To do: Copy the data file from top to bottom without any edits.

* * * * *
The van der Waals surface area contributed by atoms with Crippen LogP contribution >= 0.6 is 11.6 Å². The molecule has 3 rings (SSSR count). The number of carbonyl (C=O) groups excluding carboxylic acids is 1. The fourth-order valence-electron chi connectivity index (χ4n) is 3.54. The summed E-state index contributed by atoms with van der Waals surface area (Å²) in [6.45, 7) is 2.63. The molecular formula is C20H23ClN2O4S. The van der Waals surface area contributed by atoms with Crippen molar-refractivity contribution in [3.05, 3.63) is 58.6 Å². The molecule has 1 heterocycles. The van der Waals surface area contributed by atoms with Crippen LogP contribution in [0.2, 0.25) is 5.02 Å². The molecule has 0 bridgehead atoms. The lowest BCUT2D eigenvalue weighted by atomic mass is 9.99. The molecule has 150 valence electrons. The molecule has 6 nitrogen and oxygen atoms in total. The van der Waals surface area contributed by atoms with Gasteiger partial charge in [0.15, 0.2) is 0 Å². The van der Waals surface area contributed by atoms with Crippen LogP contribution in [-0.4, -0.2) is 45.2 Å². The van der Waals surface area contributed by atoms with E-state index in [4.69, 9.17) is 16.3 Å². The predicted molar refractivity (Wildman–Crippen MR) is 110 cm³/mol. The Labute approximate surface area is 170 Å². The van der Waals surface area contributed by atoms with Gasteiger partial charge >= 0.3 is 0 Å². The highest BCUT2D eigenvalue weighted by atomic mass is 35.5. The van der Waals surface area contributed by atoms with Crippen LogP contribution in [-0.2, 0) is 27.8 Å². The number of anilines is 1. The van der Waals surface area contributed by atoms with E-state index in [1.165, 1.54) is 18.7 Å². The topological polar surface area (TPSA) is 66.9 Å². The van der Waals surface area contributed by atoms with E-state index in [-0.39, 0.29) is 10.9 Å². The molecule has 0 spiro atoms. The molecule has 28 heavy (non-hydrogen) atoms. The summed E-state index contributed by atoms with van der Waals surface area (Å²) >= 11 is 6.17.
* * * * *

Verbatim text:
The van der Waals surface area contributed by atoms with Crippen LogP contribution >= 0.6 is 11.6 Å². The molecule has 3 rings (SSSR count). The number of carbonyl (C=O) groups excluding carboxylic acids is 1. The fourth-order valence-electron chi connectivity index (χ4n) is 3.54. The summed E-state index contributed by atoms with van der Waals surface area (Å²) in [6.45, 7) is 2.63. The molecular formula is C20H23ClN2O4S. The van der Waals surface area contributed by atoms with Crippen molar-refractivity contribution in [3.05, 3.63) is 58.6 Å². The molecule has 1 heterocycles. The van der Waals surface area contributed by atoms with Crippen LogP contribution in [0.2, 0.25) is 5.02 Å². The molecule has 0 bridgehead atoms. The lowest BCUT2D eigenvalue weighted by atomic mass is 9.99. The molecule has 150 valence electrons. The molecule has 6 nitrogen and oxygen atoms in total. The van der Waals surface area contributed by atoms with Gasteiger partial charge in [0.15, 0.2) is 0 Å². The van der Waals surface area contributed by atoms with Crippen LogP contribution in [-0.4, -0.2) is 45.2 Å². The van der Waals surface area contributed by atoms with E-state index in [4.69, 9.17) is 16.3 Å². The predicted molar refractivity (Wildman–Crippen MR) is 110 cm³/mol. The Labute approximate surface area is 170 Å². The van der Waals surface area contributed by atoms with Gasteiger partial charge >= 0.3 is 0 Å². The highest BCUT2D eigenvalue weighted by atomic mass is 35.5. The van der Waals surface area contributed by atoms with Crippen LogP contribution in [-0.2, 0) is 27.8 Å². The number of anilines is 1. The van der Waals surface area contributed by atoms with E-state index in [1.165, 1.54) is 18.7 Å². The topological polar surface area (TPSA) is 66.9 Å². The van der Waals surface area contributed by atoms with E-state index in [-0.39, 0.29) is 10.9 Å². The molecule has 0 spiro atoms. The molecule has 28 heavy (non-hydrogen) atoms. The summed E-state index contributed by atoms with van der Waals surface area (Å²) >= 11 is 6.17.